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Weapons of Mass Destruction (WMD)


Washington, March 12 (CNA) A major conflict is looming in the Taiwan Strait and the only way to avert a future Chinese attack on Taiwan is "to deter it right now," said a US expert in international studies on Sunday.

Robert Kagan, a senior associate at the Carnegie Endowment for International Peace, said China's White Paper on Taiwan signaled a new phase of impatience in Beijing, and it wasn't the only sign.

"(Mainland Chinese) President Jiang Zemin has declared in recent months that he intends to make reunification of the motherland his legacy" and "senior Chinese military officials now speak openly about a 'fixed timetable' for reunification," Kagan said in a column in Sunday's Washington Post.

Kagan said it is "unlikely" that the March 18 presidential election "will produce a government in Taiwan willing to accommodate Beijing's demands," adding that "the next Taiwanese president will probably maintain the status quo that Beijing considers unacceptable."

Unless the United States accelerates its moves to help Taiwan beef up its military capability and "to convince Chinese leaders that Washington will not just twiddle its thumbs when an attack begins," a war in the Taiwan Strait is going to break out, said Kagan.

"The Taiwanese are begging the Clinton administration to sell them four guided missile destroyers equipped with the Aegis radar system, which would give Taiwan early warning of an attack and significantly improve its ability to knock out incoming missiles," he said, adding that "so far the administration has opposed the sale on the grounds that it would offend Beijing."

Kagan said one of the Pentagon's top experts on the Chinese military feels that "Beijing has figured out a way to force Taiwan's capitulation without an invasion."

According to Mark A. Stokes, "a massive, coordinated air strike employing hundreds of short-range ballistic missiles could cripple Taiwan's air defenses and early warning systems, destroy its command, control and communications centers and demolish Taiwan's eight primary airfields, thereby neutralizing the Taiwanese air force as well as its naval ports," said Kagan.

"Beijing's own military analysts write that China could achieve air superiority over a paralyzed Taiwan within 45 minutes, suffering few casualties. It could then force the Taiwanese to sue for peace on Beijing's terms," he added.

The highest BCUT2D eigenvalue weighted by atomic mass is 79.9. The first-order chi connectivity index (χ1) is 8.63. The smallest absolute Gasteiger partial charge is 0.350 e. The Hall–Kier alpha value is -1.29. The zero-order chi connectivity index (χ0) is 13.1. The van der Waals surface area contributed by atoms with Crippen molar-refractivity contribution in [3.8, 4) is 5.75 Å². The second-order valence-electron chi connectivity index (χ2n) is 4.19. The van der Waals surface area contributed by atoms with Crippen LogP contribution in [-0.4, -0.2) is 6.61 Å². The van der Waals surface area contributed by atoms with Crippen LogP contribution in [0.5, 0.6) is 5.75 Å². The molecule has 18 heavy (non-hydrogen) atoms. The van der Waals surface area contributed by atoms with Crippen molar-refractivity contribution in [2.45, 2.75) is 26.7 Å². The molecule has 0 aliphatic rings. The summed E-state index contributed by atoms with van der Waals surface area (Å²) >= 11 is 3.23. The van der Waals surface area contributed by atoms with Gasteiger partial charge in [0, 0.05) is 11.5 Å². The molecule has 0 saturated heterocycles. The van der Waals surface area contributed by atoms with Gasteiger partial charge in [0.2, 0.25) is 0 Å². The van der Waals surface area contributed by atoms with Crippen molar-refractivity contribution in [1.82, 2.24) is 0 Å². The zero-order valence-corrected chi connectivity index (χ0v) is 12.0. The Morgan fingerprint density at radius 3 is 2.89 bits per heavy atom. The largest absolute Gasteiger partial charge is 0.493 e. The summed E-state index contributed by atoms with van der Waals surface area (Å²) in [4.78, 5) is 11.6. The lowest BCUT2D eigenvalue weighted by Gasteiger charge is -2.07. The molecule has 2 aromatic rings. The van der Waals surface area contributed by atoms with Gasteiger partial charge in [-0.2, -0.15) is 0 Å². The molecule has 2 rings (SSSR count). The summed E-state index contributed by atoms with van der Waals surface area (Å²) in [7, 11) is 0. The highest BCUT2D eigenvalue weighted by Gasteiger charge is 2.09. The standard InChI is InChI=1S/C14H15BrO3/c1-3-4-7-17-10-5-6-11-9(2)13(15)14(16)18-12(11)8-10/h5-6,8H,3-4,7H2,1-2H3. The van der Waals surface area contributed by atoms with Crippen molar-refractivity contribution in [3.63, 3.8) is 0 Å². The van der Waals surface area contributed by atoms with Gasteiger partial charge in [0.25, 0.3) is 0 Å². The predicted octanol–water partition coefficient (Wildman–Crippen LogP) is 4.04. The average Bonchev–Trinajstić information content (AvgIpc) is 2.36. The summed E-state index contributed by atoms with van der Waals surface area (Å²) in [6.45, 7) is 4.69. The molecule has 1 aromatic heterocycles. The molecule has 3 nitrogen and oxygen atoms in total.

"This strategic plan explains China's massive buildup of short-range ballistic missiles across the strait from Taiwan," Kagan said, continuing: "In 1995 China deployed only 40 of the M-9 missiles. By the end of last year, it had 200 and was increasing its stockpile at a rate of 50 missiles per year. The Pentagon estimates that China could have 800 missiles by 2005, all aimed at Taiwan. And thanks to China's acquisition of US technology -- both by theft and by purchase from American corporations -- those missiles will be highly accurate."

"Nor are the Chinese daunted by American military superiority," Kagan said. He added that Michael Pillsbury, a former Pentagon official, thinks "Chinese strategists are developing tactics of 'asymmetrical' warfare that allow an inferior power to prevail against a stronger enemy in a 'local war under high-tech conditions.' Surprise is a critical factor in Chinese strategic thinking," he continued.

"In the absence of diplomatic or political solutions," Kagan said, "the only way to avert a future Chinese attack on Taiwan is to deter it right now, and that may require some tough decisions."

Nevertheless, he said, currently, "the US military conducts no exercises with Taiwan, engages in no joint planning and cannot even communicate with the Taiwanese military in a crisis. This preposterous legacy of America's normalization of relations with China more than two decades ago has become a positive invitation to war. But the Clinton administration opposes remedying the problem, because that too would offend Beijing," he continued.

"In its classic form, the psychology of appeasement convinces peace-loving peoples that any effort to deter a future conflict is too provocative and therefore too dangerous," he said, concluding: "The appeasing nation comes to believe that defenselessness and lack of preparation for a conflict is not only safer but a sign of maturity. And then the war starts." (By Jay Chen and Deborah Kuo)

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